If we look at the whole of the Rig Veda, which is the oldest and the longest Vedic text (routinely said to be anywhere from 3500 to 5000 years old), the main Vedic offerings are ghee (ghrita), honey (madhu), Soma, milk (go, payas), yogurt (dadhi), grain (yava) and other plant and dairy products, which are mentioned hundreds of times. Soma, a plant juice, is said to be the supreme offering to the Gods.
References to actual animal sacrifices do exist in the Rig Veda but are relatively few, only a handful, and even these are often highly symbolic. Animal sacrifice (pashu bandhu) is outlined in several Vedic texts as one of many different possible offerings, not as the main offering. Even so, the animal could only be killed along with special mantras and rituals. The killing of the bull is not mentioned as a type of pashu bandhu. The goat is the main animal used. A special horse sacrifice also existed (ashvamedha) but was a royal ritual taking an entire year to consecrate a single animal for the sacrifice, not a common article of food!
Yet there are a few possible instances referring to the sacrifice of bulls (not of female cows). These might have been symbolic but could have occurred in some communities, particularly of a cow herding type that had too many bulls, or perhaps in times of famine when other food was not available. Such possible rare instances cannot be entirely disproved, but certainly were not common either.
The Rig Veda also abounds with the honoring of the sacred nature of the cow, which similarly occurs in hundreds of instances, and continues throughout the entire Hindu tradition. Indeed the Vedic word for cow (gau), also means the earth, the Goddess, a ray of light, the senses, the soul, knowledge, the word and many other mystic meanings, reflecting its depth of connections to the Vedic mind. The care of the cow is a much more important Vedic theme, than any animal sacrifices.
Conclusion: Be Better Informed
One method of distortion that certain politically minded scholars use is what I would call, ‘using an exception to create the rule’. Pointing out a few possible instances of eating beef in Vedic texts cannot be made into a rule for discrediting the great history of cow protection in India. A few Christian monastic groups were vegetarian as well. This cannot be used to make Christianity as we know it into a vegetarian tradition.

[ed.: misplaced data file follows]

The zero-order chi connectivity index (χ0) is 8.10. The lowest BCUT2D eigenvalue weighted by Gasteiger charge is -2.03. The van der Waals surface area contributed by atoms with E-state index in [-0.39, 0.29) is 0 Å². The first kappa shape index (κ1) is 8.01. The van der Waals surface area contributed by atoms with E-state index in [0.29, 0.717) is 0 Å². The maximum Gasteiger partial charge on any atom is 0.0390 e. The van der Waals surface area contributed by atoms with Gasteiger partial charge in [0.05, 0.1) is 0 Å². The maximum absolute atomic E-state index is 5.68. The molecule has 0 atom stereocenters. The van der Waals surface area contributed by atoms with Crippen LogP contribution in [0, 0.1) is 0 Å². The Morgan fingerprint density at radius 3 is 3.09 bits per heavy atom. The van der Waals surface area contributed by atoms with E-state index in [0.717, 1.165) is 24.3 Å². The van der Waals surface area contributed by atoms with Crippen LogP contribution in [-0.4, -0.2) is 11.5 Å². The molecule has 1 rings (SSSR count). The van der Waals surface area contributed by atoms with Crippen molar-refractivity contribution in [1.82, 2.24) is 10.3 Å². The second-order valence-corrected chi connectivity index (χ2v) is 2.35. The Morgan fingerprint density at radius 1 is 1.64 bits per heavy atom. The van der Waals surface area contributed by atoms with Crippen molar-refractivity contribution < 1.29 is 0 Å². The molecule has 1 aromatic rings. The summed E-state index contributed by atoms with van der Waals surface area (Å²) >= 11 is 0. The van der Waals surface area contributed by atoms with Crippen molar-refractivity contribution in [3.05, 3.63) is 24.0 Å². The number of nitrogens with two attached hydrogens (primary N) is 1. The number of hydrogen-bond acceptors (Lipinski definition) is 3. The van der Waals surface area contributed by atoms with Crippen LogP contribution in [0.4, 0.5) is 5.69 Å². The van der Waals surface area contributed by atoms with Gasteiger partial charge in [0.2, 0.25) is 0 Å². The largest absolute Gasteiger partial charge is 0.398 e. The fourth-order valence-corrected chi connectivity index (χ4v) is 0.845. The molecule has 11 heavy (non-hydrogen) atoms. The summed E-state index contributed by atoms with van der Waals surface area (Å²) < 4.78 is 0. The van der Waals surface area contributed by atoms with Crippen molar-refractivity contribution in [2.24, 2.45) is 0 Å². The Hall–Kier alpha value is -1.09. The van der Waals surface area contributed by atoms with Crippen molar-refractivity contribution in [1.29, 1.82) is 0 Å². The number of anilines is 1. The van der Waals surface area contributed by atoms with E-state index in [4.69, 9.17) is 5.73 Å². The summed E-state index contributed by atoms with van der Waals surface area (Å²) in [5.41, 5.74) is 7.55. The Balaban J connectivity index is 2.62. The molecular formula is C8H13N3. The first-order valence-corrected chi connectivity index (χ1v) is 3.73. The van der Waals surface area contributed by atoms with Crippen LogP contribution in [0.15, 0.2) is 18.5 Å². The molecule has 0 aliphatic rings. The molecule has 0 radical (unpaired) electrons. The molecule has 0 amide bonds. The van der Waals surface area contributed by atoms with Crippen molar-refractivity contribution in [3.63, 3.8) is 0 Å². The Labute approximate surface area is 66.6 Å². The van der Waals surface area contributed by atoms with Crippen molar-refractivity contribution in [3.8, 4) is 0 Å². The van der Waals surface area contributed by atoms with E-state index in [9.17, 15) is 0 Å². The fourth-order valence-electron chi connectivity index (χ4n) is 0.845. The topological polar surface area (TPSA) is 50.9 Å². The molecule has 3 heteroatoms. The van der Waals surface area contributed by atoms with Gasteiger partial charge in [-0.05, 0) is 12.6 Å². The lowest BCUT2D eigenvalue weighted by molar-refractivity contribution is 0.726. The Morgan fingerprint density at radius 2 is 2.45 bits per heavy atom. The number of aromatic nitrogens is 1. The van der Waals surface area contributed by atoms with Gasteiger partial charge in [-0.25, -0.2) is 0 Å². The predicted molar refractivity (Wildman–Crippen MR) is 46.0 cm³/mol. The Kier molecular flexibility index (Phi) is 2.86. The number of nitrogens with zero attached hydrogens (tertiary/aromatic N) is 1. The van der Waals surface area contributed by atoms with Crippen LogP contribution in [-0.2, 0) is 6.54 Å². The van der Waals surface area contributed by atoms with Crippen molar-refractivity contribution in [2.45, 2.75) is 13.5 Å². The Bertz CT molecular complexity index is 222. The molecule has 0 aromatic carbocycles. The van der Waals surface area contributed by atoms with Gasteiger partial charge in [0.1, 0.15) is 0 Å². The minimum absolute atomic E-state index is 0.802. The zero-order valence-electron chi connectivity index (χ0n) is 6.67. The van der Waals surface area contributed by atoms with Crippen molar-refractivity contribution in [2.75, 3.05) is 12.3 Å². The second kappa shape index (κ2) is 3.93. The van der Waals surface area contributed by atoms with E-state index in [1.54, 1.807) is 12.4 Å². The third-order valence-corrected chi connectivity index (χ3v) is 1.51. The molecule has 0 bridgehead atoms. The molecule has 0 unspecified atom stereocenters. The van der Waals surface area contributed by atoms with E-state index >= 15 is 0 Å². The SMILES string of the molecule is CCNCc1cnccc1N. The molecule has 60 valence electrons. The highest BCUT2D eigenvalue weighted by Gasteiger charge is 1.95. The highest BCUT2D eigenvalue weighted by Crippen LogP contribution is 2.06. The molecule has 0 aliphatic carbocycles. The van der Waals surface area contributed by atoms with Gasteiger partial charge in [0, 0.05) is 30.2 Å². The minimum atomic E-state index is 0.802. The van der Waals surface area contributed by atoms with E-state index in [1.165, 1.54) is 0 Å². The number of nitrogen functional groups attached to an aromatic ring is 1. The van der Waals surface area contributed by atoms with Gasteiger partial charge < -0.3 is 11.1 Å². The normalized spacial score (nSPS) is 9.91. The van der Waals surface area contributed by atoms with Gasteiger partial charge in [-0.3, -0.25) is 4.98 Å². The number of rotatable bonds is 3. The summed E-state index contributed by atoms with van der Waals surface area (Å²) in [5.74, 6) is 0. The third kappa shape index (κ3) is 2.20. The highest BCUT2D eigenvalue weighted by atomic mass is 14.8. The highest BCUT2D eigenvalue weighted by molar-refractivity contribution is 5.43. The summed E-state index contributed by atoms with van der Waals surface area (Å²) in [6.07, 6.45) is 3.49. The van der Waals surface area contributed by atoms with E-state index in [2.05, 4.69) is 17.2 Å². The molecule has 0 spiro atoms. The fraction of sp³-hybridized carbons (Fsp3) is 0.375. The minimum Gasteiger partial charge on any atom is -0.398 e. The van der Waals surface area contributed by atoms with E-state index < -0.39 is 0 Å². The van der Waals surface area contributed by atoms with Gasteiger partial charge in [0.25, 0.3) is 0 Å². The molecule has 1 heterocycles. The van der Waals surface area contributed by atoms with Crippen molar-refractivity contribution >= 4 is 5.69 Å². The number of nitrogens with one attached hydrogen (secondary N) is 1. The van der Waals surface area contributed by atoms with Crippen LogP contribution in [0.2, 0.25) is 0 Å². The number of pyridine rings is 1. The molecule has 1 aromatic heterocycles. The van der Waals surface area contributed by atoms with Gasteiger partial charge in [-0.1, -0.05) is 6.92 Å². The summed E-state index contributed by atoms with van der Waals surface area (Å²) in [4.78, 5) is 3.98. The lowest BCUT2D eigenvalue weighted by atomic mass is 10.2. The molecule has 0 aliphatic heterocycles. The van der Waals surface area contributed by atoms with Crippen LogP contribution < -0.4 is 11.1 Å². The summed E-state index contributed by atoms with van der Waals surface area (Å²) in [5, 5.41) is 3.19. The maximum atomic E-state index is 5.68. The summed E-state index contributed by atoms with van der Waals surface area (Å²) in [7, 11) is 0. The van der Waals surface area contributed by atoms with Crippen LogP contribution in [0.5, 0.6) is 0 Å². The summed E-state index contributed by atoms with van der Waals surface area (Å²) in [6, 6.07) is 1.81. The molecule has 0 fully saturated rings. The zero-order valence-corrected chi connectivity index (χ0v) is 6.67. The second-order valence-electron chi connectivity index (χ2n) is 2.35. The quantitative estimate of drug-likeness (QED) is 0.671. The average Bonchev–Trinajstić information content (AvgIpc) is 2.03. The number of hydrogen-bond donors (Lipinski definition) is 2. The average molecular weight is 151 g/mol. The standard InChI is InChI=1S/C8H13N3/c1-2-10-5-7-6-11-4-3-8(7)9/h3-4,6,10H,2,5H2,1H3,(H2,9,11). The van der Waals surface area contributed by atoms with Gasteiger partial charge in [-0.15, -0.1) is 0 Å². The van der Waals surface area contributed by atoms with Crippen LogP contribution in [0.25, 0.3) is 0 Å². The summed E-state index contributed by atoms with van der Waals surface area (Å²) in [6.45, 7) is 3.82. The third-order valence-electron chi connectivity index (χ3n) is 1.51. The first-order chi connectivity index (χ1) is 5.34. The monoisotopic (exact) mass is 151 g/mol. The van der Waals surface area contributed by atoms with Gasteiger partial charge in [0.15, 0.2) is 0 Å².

As Hinduism is such an ancient and many-sided religion practiced by a diversity of peoples and cultures, scholars can find such exceptions on almost any matter to make such points. Hindus also have numerous sacred texts, none of which they have to follow literally.
Another method of anti-Hindu scholars is to find something objectionable in some obscure Hindu text, perhaps thousands of years old, which not at all binding, relevant or even known to Hindus today. One can similarly find something objectionable in the ancient literature of any country. Hindus, unlike followers of other religions, are not compelled to literally believe or mindlessly follow what any Hindu text might say, particularly Hindu works on social practices (dharma sutras), which were always subject to modification relative to the needs of time, place, person and culture. This is quite unlike the Islamic Sharia lawcode, which is regarded as binding for all Muslims today. One can just as well point out objectionable practices in Christian lawcodes of the Middle Ages as indicating what Christianity is today!
To deal with such distortions, Hindus should know their religion better. They should be aware of the diversity of Hindu groups and practices historically and geographically. What Hindu Dharma overall promotes is a recognition of the sacred. This includes honoring the diversity of life in terms of individuals, cultures, plants, animals and the entire world of nature. Hindu vegetarianism arose out of that recognition and should be viewed in that context.
This article was originally published in Hindu Voice UK in September 2006.
David Frawley’s many books are perhaps the best literature explaining Hindu dharma and its various branches of wisdom in the English language. Many of his articles can be found of the website of the American Institute of Vedic Studies, of which David Frawley is director.